J: Throughout the competition, my group was middle of the pack. We had a great dynamic that resulted in so-so work because we always decided on the most conventional route. The focus was on winning and it was making us lose.
We stopped thinking about winning. We “gave up” on trying our best to be first place. All we wanted was to put on a great show. And we ended up doing just that.
Our winning idea (my group was overall 2nd place out of the 5 groups cumulative of all challenges + the final presentation, which is winning to me) came about because we were joking around about what our mothers wanted the most. We were talking about face masks and Snapchat selfies and somehow we ended up with our idea of a face mask hybrid band aid that can heat, cool, or vibrate depending on your app usage. After that, Pond’s Stars was up and running at the speed of light towards victory!
The best ideas came out when we were being idiots together. We were dancing on chairs at midnight and that’s how we got our idea of doing an interpretive dance detailing the plight of the modern mom for the commercial portion of our final presentation. We were talking about all the moms at Unilever are super #lifegoals and we ended up adding on an ad campaign using our #hashtags. I don’t think these are the kinds of ideas you stumble upon right away at a normal round table discussion. These are the kind that come about when you’re comfortable in sharing your thoughts and opinions in a safe, supportive environment.
And I remember thinking, “This is what it’s like to work at Unilever.”
After Business Week, I noticed more often that the ideas in group projects that got praise were stupid ideas we threw out during group meetings. You refine the initially stupid ideas, and they have the potential to be groundbreaking ones. Think about it. 5 years ago, would you have seriously thought about using mobile internet and an app on a phone with 120M times the processing power of the Apollo Space Shuttle to call a private car to come pick you up anytime anywhere??
8. To-do lists make the world go round.
J: This is more of Betina’s thing than mine, I believe in to-do lists to keep me on track but she can explain better why this makes the world go round. I’m more of a “this guides my day but I don’t have to finish everything on this list to make room for flexible arrangements in my sched” girl.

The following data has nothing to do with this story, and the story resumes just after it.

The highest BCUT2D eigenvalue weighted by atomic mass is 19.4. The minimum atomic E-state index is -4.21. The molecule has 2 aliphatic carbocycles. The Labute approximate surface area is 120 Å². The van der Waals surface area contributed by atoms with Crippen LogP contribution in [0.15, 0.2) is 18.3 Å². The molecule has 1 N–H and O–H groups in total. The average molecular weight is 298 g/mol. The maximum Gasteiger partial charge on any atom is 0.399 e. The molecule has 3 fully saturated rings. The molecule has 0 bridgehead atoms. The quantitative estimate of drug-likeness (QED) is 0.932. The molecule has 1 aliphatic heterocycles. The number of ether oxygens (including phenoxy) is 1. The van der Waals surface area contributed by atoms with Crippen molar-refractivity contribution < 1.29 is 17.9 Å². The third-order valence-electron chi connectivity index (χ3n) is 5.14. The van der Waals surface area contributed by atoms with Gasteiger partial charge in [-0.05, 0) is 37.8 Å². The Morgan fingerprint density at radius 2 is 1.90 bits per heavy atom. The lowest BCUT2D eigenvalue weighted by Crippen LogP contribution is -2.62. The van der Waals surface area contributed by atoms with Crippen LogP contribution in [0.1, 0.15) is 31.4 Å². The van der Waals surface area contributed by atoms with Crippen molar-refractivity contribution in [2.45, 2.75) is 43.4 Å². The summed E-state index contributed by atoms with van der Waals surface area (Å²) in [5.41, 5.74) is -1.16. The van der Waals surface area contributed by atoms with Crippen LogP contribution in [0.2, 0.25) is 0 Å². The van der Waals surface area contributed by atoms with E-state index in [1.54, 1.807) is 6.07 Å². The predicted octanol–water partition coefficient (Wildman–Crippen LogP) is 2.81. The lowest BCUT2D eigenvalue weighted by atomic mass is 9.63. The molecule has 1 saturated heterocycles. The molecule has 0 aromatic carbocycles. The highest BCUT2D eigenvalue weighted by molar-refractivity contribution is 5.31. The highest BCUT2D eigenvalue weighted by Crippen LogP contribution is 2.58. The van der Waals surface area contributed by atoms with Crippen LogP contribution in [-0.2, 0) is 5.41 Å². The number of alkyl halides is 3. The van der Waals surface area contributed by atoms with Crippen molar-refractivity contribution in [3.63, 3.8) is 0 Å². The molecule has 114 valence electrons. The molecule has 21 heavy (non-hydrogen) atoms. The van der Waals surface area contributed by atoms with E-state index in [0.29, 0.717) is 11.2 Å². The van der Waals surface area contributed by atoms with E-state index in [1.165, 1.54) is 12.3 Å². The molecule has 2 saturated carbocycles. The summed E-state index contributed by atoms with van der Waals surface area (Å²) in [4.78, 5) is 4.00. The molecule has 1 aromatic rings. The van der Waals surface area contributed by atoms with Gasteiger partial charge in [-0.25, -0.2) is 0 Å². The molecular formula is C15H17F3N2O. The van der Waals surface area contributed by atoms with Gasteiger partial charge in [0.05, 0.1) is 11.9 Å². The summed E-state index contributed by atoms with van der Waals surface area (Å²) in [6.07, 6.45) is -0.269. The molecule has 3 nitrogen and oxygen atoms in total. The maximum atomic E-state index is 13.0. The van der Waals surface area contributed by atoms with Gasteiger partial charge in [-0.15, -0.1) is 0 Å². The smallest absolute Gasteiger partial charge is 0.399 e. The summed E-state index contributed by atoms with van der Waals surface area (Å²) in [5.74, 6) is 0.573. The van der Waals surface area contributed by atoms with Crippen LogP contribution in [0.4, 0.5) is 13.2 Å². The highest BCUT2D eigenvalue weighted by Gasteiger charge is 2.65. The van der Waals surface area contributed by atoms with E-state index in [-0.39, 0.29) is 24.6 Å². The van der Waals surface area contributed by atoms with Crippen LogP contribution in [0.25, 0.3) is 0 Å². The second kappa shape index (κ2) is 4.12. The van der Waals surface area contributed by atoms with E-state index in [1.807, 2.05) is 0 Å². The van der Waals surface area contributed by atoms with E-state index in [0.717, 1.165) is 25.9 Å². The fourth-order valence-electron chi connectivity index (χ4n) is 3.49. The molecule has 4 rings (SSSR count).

B: The night before our final presentation, we walked into our war room at around 9pm with no expectations of sleep cause we still had so much work to do! I wrote down all the components of the presentation, all the deliverables, everything that needed to be decided on a whiteboard. We broke down all the big tasks into smaller tasks and then assigned tasks to different people/pairs.
Many of the other groups really did not sleep at all that night (as in I went down to the war rooms at 8:30am and I ran into a lot of people from the other groups still in their pajamas) but I’m really proud of the fact that my group was mostly done by 2am! (I realize how insane that sentence is, but Unilever has this funny way of distorting your sense of time.) Thank god for my OC-ness and my 30-item to-do lists because that really kept my group on track and focused.
During the last day, we wrote letters to our other groupmates, and I’m super proud of the fact that 11 different people (groupmates + team mentors + managers) mentioned how much they appreciated my drive to get shit done (Unilever calls it ‘bias for action’) and 4 people specifically mentioned by To-Do lists HAHAHA.
I have this habit of pestering my groupmates into submitting stuff on time and getting 9 people to agree to any one idea is really tough. I’m usually that annoying person in the group who everybody ends up seen-zoning, but seeing how it was genuinely appreciated was so so fulfilling and really made me value being super organized even more!